It’s a hotly debated topic on IT forums; whether a degree is necessary to work in IT, or if you only need the correct certifications. Certainly all you need to technically do a job is the correct certifications and an understanding of any programs and work that might relate to your field. However, many employers are looking for more than just the ability to do the job.
The choice is partially financial. If you can afford to do a full time degree program, then it’s probably advisable, as a degree gives you a qualification that benchmarks salary and increases your earning potential as you go through life. There are also a lot of benefits to being in an academic environment for that long a time.
You’ll not only learn about your subject, but you will be given the chance to explore other talents that may be useful to you in the future. University is also often the place you make your first business contacts. Many people get their first jobs, or further business, through these contacts, and they can’t be underestimated. Beyond that, the academic experience is a formative one, and many emerge from university more rounded and mature as a result of their experiences there.
If you can’t afford a degree, then there is absolutely nothing wrong with an IT certification, and it will undoubtedly help you get a job as they tend to be recognised worldwide. But it would be worth considering either going back to school or studying part time once you have some more money and stability, for the reasons stated above. A degree just gives you bullets in your gun when it comes to negotiating your salary, and also broadens your contact list beyond that which you may have accumulated gaining your certification.
There are a lot of reports online talking about degree vs certification that emphasise the ‘other skills’ which university and the process of getting a degree gives you that you might otherwise miss out on if you don’t go to university. However, none of them really list what those skills are, or how to go about developing them, so here’s a quick hotlist of skills you should get some practice with/develop so that you can bring them in in your CV and during interview.
While studying for a degree you meet all sorts of people. You’re not going to like all of them, but it’s important to still be able to work with and get along with them. This is an essential skill in the workplace, so employers will want to see that you can integrate into a working environment without being a disruption or source of displeasure to your workmates. There are all sorts of ways you can show that you have good people skills, volunteering at different events, or even taking a part time job can often be enough. Joining a sports team can also be a good option if you’re that way inclined, especially because it highlights another skill that employers are on the lookout for, team skills.
IT departments are often made up of multiple people, so it’s important to show that you can not only take your place within a team, but also that you can step up to lead it if necessary. Universities often implement this with group work, but it’s no replacement for practical experience and is something you should play up if it’s a strength.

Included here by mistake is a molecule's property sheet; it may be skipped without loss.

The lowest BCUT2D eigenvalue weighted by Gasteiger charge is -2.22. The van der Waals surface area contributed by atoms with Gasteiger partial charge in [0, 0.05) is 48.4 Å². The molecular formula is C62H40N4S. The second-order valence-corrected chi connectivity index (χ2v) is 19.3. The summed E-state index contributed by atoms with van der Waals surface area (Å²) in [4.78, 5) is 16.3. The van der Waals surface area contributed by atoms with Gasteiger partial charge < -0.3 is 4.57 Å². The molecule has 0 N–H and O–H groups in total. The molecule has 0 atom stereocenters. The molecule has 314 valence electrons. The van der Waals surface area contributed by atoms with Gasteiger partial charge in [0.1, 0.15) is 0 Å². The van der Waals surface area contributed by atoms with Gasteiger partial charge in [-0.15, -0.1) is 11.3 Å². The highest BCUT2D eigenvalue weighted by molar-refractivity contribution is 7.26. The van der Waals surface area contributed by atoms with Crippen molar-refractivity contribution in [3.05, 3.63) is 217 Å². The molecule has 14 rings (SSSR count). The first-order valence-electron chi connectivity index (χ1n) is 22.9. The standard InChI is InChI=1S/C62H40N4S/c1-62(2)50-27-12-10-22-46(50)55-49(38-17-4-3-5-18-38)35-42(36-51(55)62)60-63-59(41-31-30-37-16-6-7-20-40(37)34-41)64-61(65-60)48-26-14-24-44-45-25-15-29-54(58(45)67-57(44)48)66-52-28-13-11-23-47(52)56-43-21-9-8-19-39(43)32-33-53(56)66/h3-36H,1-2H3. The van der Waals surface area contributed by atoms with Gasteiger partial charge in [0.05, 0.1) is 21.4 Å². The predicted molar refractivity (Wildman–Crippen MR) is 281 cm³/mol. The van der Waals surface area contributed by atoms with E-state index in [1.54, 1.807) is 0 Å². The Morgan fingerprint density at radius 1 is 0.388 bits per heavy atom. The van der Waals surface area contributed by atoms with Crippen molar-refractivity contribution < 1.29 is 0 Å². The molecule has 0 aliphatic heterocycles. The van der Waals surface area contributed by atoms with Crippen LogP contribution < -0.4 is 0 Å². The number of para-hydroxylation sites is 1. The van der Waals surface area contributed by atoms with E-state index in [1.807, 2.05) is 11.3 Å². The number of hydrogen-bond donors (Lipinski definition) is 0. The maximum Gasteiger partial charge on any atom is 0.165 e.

Organisation and Reliability
Hitting deadlines is a big part of university life, and your ability to hit those deadlines shows that you can be relied on to complete a project on schedule. Employers don’t want to be the first people to give you a chance to hit a deadline, so make sure they know that you’re a proven quantity. A good way to do this is to get involved with community IT or computing projects. These projects are often casually run, but still provide you with deadlines to hit and gain experience working towards.
This isn’t a skill per-se, but it is something that people get out of a long spell at university. However, it’s by no means the only way to build connections. If you’re currently working, be friendly, get to know the people in power that are working in the sectors you’re interested in. Ask your friends and family if they know anyone in IT whose brains you can pick for half an hour or check in with every other month.
Make yourself known to those people you think might be important in the future, and keep the conversations going. In this age of social media, particularly Twitter and LinkedIn, it’s very easy to keep in touch without appearing invasive or clingy, and those connections may prove to be of tremendous use when applying for a job or during an interview.
As you work towards your certifications, make sure that you’re keeping yourself busy. You want your CV to have a clear timeline that potential employers can track. If there’s a year gap in there, they’re going to ask what you were up to, and you should have a good answer ready. If you have a degree, ‘I was at university’ is enough, but if you don’t, you want to show that you were keeping yourself busy. Often this question is a great opportunity for you to bring up any of the previous skills mentioned above.
It’s Up To You
Realistically, both paths offer keen workers a route to employment, but degree qualifications offer job and wage security which certifications often don’t. In the long run, workers should look to get a degree for themselves, but nobody with a certification should feel like they are second-string to graduates. Certifications in the IT world are generally vendor-related (think Microsoft, Cisco, CompTIA, for example) and so have a lot to offer as far as respected qualifications go. As long as you demonstrate the skills mentioned above, you should find yourself competing with graduates for the job you want, and hopefully win out as a result.
Image: Computer Training Centres